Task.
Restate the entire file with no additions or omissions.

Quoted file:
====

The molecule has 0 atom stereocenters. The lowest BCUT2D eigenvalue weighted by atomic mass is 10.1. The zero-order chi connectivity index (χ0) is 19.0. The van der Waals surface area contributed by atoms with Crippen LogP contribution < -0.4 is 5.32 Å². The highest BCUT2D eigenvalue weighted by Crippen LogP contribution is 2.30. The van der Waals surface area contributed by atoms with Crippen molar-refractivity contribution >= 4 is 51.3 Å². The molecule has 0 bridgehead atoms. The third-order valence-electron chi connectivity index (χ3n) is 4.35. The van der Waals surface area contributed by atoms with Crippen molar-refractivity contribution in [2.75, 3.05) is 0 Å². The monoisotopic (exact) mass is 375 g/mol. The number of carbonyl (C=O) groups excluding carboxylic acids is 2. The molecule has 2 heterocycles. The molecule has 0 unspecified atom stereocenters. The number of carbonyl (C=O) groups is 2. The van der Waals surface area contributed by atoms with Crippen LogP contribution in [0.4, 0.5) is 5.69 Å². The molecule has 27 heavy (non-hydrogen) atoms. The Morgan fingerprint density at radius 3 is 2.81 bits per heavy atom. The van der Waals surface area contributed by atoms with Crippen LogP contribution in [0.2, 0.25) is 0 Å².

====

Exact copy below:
The molecule has 0 atom stereocenters. The lowest BCUT2D eigenvalue weighted by atomic mass is 10.1. The zero-order chi connectivity index (χ0) is 19.0. The van der Waals surface area contributed by atoms with Crippen LogP contribution < -0.4 is 5.32 Å². The highest BCUT2D eigenvalue weighted by Crippen LogP contribution is 2.30. The van der Waals surface area contributed by atoms with Crippen molar-refractivity contribution >= 4 is 51.3 Å². The molecule has 0 bridgehead atoms. The third-order valence-electron chi connectivity index (χ3n) is 4.35. The van der Waals surface area contributed by atoms with Crippen molar-refractivity contribution in [2.75, 3.05) is 0 Å². The monoisotopic (exact) mass is 375 g/mol. The number of carbonyl (C=O) groups excluding carboxylic acids is 2. The molecule has 2 heterocycles. The molecule has 0 unspecified atom stereocenters. The number of carbonyl (C=O) groups is 2. The van der Waals surface area contributed by atoms with Crippen LogP contribution in [0.4, 0.5) is 5.69 Å². The molecule has 27 heavy (non-hydrogen) atoms. The Morgan fingerprint density at radius 3 is 2.81 bits per heavy atom. The van der Waals surface area contributed by atoms with Crippen LogP contribution in [0.2, 0.25) is 0 Å².